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Mortal Questions (Canto) Paperback – June 28, 1991

ISBN-13: 978-0521406765 ISBN-10: 0521406765

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Product Details

  • Series: Canto
  • Paperback: 232 pages
  • Publisher: Cambridge University Press (June 28, 1991)
  • Language: English
  • ISBN-10: 0521406765
  • ISBN-13: 978-0521406765
  • Product Dimensions: 5.4 x 0.5 x 8.5 inches
  • Shipping Weight: 9.9 ounces
  • Average Customer Review: 4.4 out of 5 stars  See all reviews (8 customer reviews)
  • Amazon Best Sellers Rank: #503,051 in Books (See Top 100 in Books)

Editorial Reviews

Review

'Thomas Nagel writes with all the clarity and all the plainness of style that analytical philosophers have always admired ... if anyone can seize and keep the general reader's attention, it must be Thomas Nagel with this book.' New Statesman

'... a fine achievement. Few professional philosophers have written so rationally and agreeably on such a variety of difficult and serious problems.' P. F. Strawson, New York Review of Books

'These essays ... convey to an interested non-philosopher a real sense of the excitement and significance of philosophical enquiry.' R. A. Duff, The Literary Review

Book Description

Thomas Nagel's Mortal Questions explores some fundamental issues concerning the meaning, nature and value of human life. This original and illuminating book aims at a form of understanding that is both theoretical and personal in its lively engagement with what are literally issues of life and death. --This text refers to the Printed Access Code edition.

Customer Reviews

4.4 out of 5 stars
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Most Helpful Customer Reviews

44 of 49 people found the following review helpful By RW on June 25, 2000
Format: Paperback
Although this book is very interesting and readable, it is ultimately a collection of largely unrelated essays by Nagel, most of which were written in the 1970's. For the Nagel enthusiast, it is a must. For the beginner, I would HIGHLY recomend Nagel's "The View From Nowhere". For one, "Nowhere" is shorter and therefore, I think, more accessable to the general reader. Like "Mortal Questions", it is also a collection of essays on various topics in philosophy, but with a much broader subject area. While Nagel's topics in "Mortal Questions" include war, disobediance, gender equality and the politics of preference (all matters of immanent concern in 1970's America), "Nowhere" tackles free will, personal identity and the pursuit of objectivity in a lucid and straightforward manner.
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17 of 20 people found the following review helpful By A Customer on November 16, 1997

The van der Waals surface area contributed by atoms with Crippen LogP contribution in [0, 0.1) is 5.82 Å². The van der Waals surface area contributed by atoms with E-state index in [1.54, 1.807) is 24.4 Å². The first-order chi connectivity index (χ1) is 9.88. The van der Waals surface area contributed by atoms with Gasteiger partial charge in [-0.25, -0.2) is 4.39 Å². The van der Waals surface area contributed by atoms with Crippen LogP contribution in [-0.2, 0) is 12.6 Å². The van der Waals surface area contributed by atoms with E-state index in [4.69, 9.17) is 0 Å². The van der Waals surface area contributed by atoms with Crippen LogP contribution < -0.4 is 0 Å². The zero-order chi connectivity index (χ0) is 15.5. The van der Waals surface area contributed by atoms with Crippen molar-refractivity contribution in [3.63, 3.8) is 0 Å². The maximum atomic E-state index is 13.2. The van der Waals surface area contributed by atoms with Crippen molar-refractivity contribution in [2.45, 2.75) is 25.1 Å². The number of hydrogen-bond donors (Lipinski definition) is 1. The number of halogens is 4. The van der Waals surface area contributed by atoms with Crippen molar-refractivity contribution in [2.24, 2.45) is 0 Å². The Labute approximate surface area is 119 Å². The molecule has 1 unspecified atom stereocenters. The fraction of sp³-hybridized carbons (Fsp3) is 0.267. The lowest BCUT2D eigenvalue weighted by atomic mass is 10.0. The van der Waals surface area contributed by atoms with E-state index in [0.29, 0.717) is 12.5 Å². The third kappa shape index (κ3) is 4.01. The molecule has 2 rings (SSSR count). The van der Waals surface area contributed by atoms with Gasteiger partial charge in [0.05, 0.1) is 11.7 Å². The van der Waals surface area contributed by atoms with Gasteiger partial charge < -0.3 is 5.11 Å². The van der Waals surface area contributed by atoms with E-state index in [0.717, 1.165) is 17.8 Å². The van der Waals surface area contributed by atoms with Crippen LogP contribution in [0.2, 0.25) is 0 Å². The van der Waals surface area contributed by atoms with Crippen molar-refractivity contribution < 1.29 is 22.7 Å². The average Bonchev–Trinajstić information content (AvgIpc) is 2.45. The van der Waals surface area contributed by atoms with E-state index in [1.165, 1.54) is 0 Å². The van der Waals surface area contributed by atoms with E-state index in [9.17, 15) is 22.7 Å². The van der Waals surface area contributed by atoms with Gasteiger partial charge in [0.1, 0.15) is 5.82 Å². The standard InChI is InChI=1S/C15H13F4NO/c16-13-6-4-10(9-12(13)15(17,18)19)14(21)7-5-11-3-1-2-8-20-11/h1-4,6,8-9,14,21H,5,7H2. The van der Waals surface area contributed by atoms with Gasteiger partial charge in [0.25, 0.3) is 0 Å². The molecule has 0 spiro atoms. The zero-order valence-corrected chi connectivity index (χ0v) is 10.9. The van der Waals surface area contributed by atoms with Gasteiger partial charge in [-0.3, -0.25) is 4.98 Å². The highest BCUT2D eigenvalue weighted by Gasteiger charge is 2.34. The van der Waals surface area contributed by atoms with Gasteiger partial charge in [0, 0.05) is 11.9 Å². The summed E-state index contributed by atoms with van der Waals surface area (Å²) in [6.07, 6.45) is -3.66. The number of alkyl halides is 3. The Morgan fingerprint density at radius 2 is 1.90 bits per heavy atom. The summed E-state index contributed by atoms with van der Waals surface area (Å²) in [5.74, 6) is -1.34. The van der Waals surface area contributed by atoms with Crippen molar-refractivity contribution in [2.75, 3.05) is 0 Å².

Format: Paperback
I read this book many years ago, and even now it sticks in my mind. This book covers a whole range of important issues in a way which is always accessible, yet surprising.
While many academic philosophers are lost in esoterica, Nagel brings a disciplined and creative mind to bear on "Mortal Questions." His thinking is sophisticated, but his writing style makes it seem easy. Among the topics he covers are the meaning of life and the nature of sex. He begins the latter essay with the intriguing opening "There is something to be learned about sex from the fact that we think it can be perverted."
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Format: Paperback
Thomas Nagel (born 1937) is an American philosopher, currently University Professor of Philosophy and Law at New York University, where he has taught since 1980. He has written many other books, such as What Does It All Mean?: A Very Short Introduction to Philosophy, The View From Nowhere, Equality and Partiality, The Possibility of Altruism, The Last Word, etc.

[NOTE: page numbers below refer to a 215-page paperback edition.]

He wrote in the Preface to this 1979 book, “My own philosophical sympathies and antipathies are easily stated. I believe one should trust problems over solutions, intuition over arguments, and pluralistic discord over systematic harmony. Simplicity and elegance are never reasons to think that a philosophical theory is true: on the contrary, they are usually grounds for thinking it false… It is always reasonable in philosophy to have great respect for the intuitive sense of an unsolved problem, because in philosophy our methods are always themselves in question, and this is one way of being prepared to abandon them at any point. What ties these views about philosophical practice together is the assumption that to create understanding, philosophy must CONVINCE.
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4 of 7 people found the following review helpful By A Customer on October 19, 2003
Format: Hardcover
I highly recommend this work for philosophers and lay-people alike. This is an excellent collection of some of Nagel's thoughts on a wide range of thought-provoking topics. More than the appeal of the topics discussed, it is the clear, lucid, plain-language approach to philosophical analysis that sets this book apart. The ruminations on death and absurdity are among the highlights, along with the famous analysis of what it is like to be a bat.
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